When you are using Limecraft Flow to manage media assets, you can simply download one more more clips, but it is also possible to export an entire collection as an edit project. In this article, we will discuss all the different possibilities, including the most common edit suites.


Before you begin

Please check you have the permission to export media. If you don't have permission to do so, the export functions will not be visible.


Introduction

As an editor or edit assistant, you want to be able to export one or more collections upon confirmation of the shot list. By using Limecraft Flow, shot lists will be exported in general as a complete edit project (in AAF or FCXML format), including the proper sort order and a selection of metadata. However, you can as well export the shot list as a data (CSV) or in document format (word or PDF).


To start, find the relevant production and click the settings icon next to the collection you want to export.





When you click 'Export', you will get a pop-up window showing you all available options. 


1. Avid Media Composer (AAF)


An AAF is a file used by Avid Media Composer, which contains links to audio and video files. It also contains editing decisions that are applied to the audio and video. When you want to export to Avid Media Composer, you will see the below dialogue. 


First off, choose if the clip references should resolve to the original clips or to the Avid material in the format you choose yourself. Note that if you choose the second option 'Avid Material', we recommend sticking to the 'auto' option. This will automatically take the correct Avid profile for you.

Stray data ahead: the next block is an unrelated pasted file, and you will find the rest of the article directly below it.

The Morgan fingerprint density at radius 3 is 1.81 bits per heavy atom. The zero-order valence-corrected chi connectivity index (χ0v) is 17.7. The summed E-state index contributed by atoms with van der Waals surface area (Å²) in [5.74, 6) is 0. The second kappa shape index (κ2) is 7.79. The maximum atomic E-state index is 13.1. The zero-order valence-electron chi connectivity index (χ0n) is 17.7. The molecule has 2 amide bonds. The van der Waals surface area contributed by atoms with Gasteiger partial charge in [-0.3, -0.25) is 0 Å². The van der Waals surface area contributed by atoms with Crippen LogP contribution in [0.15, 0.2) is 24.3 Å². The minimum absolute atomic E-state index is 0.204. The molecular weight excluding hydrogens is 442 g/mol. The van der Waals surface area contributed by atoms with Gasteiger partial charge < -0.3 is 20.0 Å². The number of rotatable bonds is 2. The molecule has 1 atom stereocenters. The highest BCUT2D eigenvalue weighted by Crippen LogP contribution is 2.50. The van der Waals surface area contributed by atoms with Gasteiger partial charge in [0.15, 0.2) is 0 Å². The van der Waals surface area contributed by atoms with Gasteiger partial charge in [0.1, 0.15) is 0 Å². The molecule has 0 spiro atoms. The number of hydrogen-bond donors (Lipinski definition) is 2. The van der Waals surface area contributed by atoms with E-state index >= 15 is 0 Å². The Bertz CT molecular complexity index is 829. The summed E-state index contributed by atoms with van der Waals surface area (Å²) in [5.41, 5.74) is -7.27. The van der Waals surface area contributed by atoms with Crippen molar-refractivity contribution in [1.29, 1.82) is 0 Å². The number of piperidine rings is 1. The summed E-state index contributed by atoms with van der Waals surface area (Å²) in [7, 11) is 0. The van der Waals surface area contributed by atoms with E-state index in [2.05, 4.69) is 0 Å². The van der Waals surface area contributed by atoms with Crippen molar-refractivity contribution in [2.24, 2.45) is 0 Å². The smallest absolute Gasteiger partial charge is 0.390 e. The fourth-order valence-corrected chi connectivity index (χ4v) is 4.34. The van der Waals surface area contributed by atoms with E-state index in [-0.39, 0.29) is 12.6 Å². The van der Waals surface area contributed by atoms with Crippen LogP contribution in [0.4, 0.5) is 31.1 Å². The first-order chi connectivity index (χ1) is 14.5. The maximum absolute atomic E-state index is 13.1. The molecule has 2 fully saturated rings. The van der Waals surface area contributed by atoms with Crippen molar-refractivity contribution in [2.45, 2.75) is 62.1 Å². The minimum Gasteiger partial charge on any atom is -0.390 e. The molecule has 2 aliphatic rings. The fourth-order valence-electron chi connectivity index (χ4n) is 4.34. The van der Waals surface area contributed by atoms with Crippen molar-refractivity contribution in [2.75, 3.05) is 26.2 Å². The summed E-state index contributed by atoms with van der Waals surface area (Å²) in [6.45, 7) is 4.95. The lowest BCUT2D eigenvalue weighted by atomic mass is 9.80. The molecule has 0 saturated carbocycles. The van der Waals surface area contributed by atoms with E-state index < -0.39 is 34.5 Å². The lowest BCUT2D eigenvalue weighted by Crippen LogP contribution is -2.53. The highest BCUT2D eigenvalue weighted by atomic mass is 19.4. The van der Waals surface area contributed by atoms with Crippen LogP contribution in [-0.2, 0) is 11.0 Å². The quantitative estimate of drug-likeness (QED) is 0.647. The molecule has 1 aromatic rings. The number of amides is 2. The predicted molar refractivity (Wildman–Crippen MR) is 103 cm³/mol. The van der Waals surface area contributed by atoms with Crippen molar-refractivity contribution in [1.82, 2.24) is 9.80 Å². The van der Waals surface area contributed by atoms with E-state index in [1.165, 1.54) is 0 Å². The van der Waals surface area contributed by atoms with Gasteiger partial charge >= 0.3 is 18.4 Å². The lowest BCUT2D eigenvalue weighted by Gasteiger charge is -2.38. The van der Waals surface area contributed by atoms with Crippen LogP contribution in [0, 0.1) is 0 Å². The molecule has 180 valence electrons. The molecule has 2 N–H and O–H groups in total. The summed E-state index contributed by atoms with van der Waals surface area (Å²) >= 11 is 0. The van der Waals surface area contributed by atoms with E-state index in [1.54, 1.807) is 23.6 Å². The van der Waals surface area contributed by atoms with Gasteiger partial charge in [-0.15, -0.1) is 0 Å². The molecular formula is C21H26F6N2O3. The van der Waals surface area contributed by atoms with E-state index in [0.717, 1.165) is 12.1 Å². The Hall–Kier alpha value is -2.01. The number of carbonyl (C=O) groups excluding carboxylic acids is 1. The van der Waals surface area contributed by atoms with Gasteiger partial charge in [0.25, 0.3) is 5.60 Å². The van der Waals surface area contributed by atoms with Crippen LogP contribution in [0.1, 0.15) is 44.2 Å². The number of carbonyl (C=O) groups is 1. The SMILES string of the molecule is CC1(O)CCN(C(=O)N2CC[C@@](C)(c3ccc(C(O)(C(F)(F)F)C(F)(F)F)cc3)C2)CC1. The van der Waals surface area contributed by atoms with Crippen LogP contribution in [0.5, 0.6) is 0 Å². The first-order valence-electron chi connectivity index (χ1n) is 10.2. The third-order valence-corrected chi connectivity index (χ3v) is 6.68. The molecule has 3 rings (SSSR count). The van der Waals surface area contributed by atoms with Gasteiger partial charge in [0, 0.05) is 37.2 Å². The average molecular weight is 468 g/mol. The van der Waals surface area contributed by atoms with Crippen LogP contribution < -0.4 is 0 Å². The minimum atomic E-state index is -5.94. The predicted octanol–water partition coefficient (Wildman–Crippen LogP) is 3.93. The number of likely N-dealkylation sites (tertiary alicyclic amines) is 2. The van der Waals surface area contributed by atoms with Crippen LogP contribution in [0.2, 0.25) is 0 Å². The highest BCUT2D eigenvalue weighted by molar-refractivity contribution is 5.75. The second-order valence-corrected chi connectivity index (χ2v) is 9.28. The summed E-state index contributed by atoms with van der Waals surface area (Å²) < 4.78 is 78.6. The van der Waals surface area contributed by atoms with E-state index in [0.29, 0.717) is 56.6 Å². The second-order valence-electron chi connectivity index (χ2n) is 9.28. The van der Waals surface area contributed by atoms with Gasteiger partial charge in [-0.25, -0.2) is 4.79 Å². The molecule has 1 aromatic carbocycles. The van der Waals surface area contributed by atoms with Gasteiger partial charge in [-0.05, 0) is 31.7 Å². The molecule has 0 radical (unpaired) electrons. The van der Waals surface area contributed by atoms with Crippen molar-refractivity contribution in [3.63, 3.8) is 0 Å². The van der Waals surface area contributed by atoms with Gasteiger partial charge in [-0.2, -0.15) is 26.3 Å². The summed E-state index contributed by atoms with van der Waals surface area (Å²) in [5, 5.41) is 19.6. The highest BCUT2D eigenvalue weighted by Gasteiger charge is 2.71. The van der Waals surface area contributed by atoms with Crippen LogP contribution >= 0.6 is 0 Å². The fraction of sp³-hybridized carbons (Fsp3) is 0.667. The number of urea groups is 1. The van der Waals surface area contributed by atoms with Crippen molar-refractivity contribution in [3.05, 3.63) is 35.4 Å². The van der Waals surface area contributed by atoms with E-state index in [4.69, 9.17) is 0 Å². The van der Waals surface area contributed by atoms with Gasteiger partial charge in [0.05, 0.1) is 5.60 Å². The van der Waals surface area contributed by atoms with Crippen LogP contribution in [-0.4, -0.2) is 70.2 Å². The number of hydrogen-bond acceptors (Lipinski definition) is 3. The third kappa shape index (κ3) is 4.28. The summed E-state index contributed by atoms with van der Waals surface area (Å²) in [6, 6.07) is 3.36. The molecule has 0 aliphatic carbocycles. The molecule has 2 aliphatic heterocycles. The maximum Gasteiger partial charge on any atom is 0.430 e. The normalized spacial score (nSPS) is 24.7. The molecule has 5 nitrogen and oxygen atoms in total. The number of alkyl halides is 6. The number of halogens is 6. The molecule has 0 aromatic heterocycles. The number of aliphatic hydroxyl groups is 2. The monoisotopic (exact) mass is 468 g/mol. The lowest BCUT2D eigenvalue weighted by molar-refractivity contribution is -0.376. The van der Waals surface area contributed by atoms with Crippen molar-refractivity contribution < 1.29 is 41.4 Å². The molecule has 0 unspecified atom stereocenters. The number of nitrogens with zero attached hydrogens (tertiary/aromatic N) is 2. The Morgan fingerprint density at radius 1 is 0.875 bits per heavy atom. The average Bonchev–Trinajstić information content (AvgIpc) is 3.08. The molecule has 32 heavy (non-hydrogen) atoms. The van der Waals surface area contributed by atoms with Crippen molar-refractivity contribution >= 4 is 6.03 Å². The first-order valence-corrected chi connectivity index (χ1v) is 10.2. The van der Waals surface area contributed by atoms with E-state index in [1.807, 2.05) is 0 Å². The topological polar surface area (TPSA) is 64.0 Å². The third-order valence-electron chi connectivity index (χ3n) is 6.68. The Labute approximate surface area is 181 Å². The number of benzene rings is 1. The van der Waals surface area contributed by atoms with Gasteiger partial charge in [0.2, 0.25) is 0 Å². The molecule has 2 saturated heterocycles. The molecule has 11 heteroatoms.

Second, you get the option to include markers for comments / logging or transcript markers. Lastly, there are also a few advanced settings which we don't recommend changing if you're not very familiar with Avid Media Composer. 


When opening Avid Media Composer, you will need to drag the AAF in Avid's bin and then you can start editing. 





2. Final Cut 7 (XML),  Final Cut X (XML) or Adobe Premiere (XML) 


For Final Cut 7, Final Cut X and Adobe Premiere, the dialogue will look like the one below.


Firstly, choose if the clip references should resolve to the original clips or to the edit proxies (in the format you choose here). Secondly, you need to determine the folder structure: Edge Download or Edge Volume. Lastly, we ask you to tell us where your material is located. 



After Flow has downloaded the file for you, you can drag & drop it into the Adobe bin. 



Next, Adobe Premiere will resolve the links to the media you've just dragged into the bin. In case Adobe has any issues resolving links, you will get a dialogue such as the one below. To continue without the error, click 'offline' and Adobe will continue with the ones he can resolve. 



In the end, the clips in question will be shown as below. On the left, you can see all the clips that we've just uploaded to Adobe, next to it you can see the timeline of clips. Note that this timeline is created based upon the order of your clips in the collection builder. 



3. Transcript (PDF)


Choosing the 'Transcript (PDF) option will give you exactly that: a PDF file with the transcript of all the clips in the collection. If you export a collection of 20 clips and they all have a transcript attached to them, that will give you a zip file with all 20 PDF's in it. 


4. Clip Metadata (PDF), Clip Metadata (Word) or Clip Metadata (CSV) 


Lastly, you can also export the clip metadata, either in PDF form, Word or CSV. The dialogues that pop up will all look more or less like the one below. 


Here we will give you the option of including comments or transcriptions. We also give you the choice of which information should be added. The choices are all activated by default; simply deactivate them if you don't want to export this information.